Staying Queer While Dating Straight

11/7/2018

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Let’s start with this, the Daily Struggles of Bi Folk: one of my bi friends came out to her boyfriend of five years and he told her to never mention her ‘unnatural’ sexuality in front of him again. Another friend had her boyfriend fetishise their relationship, pushing her towards threesomes. My own ex was constantly paranoid that I would be unable to resist the call of my queer side and would inevitably cheat on him with a woman.

Then came along my current boyfriend of four years who couldn’t be more proud and supportive of my sexuality. I won’t go into how he’s supportive. It’s all stuff that should come naturally to decent human beings, which unfortunately is a standard many people struggle to meet.

However, despite the common misconception of ‘greedy’ bi folk, we really can’t have everything. If you want to gain the support of your straight partner, be prepared to lose it from the LGBT+ community.

It’s a well-worn problem for bi folk who are dating the opposite gender. Yes, on the surface, we seem ‘straight’. We benefit from straight privileges of perhaps never having to come out, of not having to be judged for publicly holding hands or kissing our partner, for not being discriminated against in the workplace. If we want, we can use people’s assumptions as a mask to hide a queerness that is often not fully accepted by the hegemony.

However, despite the privileges that set bi folk apart from the rest of the LGBT+ community, there is still that purgatory-like feeling of not belonging in either camp. You’re not straight, but you’re not gay, and neither side will accommodate this awkward in between.

And, for me, the worst of it comes in two settings when I want to most embrace my queer side: when Pride month rolls along, or when I want to go on a night out in a gay club. These are two public places where I want to finally be out and proud, but where I feel just as judged, or at least just as closely observed, as a gay person in a heterosexual environment.

And the reason? I want to bring my boyfriend along too.

Of course, Pride marches and gay clubs should be space primarily owned by LGBT+ folk. But I am part of the LGBT+ community, so I should be made to feel welcome. I also have the right to bring along my partner, just like anyone else in the community. Just because I’m a woman and my partner is a man, this doesn’t erase my bisexuality. In fact, it should be a celebration of the nuances of LGBT+ culture and the variety of people within the community.

This is how it should happen in theory: I go to Pride or a gay club, I dance and laugh and celebrate with my boyfriend, and it’s all rainbows and sunshine and love. The reality: a gnawing in my stomach that I have betrayed my queer side by bringing a straight person into a gay space and flaunting my straight privileges in front of people who have none.

Of course, I’ve never had any abuse from LGBT+ folk. But imposter syndrome is hard to shake off and creates a barrier between me and the rest of the community that means I can’t fully immerse myself in Pride marches or gay clubs like my gay friends can.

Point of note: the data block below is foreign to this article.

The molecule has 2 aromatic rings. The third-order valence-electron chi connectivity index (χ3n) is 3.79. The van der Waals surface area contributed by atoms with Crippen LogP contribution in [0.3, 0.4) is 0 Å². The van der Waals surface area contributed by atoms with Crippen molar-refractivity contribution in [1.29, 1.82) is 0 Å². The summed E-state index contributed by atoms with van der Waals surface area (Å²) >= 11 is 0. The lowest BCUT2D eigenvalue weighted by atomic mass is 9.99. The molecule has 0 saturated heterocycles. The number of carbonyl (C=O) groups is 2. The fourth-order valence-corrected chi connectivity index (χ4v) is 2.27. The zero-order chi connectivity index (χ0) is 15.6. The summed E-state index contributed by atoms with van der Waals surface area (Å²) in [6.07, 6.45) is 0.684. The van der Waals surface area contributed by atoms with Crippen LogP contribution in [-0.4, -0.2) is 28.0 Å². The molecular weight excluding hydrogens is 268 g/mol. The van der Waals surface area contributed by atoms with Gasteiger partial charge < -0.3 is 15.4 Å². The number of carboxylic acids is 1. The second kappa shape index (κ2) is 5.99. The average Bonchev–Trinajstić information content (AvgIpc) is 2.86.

So what’s the solution? Well, it’s certainly not ‘don’t bring your boyfriend.’ If I didn’t bring my boyfriend to Pride events or gay clubs, it would seem like I was ashamed of him. Turn the tables: would it be okay to ask a lesbian to not bring her girlfriend to a family event because it would make people ‘uncomfortable’? Of course not, it’s a horrific suggestion.  My boyfriend isn’t exclusively part of my ‘straight life’, to be brought out in heterosexual spaces and hidden away in queer ones.

When I’m in a gay club and I introduce my boyfriend, I hurriedly say ‘oh, but I’m bi’ as if that, and not the money I just handed over at the door, is my ticket into the club. Or, worst, at the lowest points of desperately wanting to be part of the LGBT+ community, I deny he’s my boyfriend entirely. What kind of person goes to a club and pretends they’re single? I don’t want to be that person, and my own community shouldn’t force me into that position of denial that we LGBT+ folk have fought so hard to overcome.

So what to do if you’re a bi person in a queer space with your straight partner? Firstly, be respectful that you’re introducing an element of heteronormativity and understand what responses may come about from it. Secondly, make sure that your partner will be sensitive and open minded. If they’re a straight man, they mustn’t be made uncomfortable by gay men, or leery over gay woman; if they’re a straight women, they can’t gush over wanting a gay best friend. This attitude isn’t confined to queer spaces, like marches or clubs. Honestly, if your straight partner isn’t respectful of queer culture in your everyday relationship, then maybe have a think about whether they should be have the privilege of loving a bi person.

Finally, change your mindset: be confident and proud of who you are. And then everyone else, straight or LGBT+, has to change their mind set too: I’ve embraced my own version of a queer identity, and I want others to accept it too because, for me, being part of the LGBT+ community means you understand the concept of love without exception.

Although people make out that bisexuality is black and white, being bi is more a mixed palette. Being a bi woman means I can wave a rainbow flag in one hand and hold my boyfriend’s hand in the other, and how is that not something to be proud of?

Florianne Humphrey
Flo Humphrey is a recent English Literature graduate who is now working as a journalist. Flo has written a Young Adult novel with a queer protagonist and a play exploring themes of queerness, feminism, and gender identity. She also runs creative writing workshops and tutors creative writing online.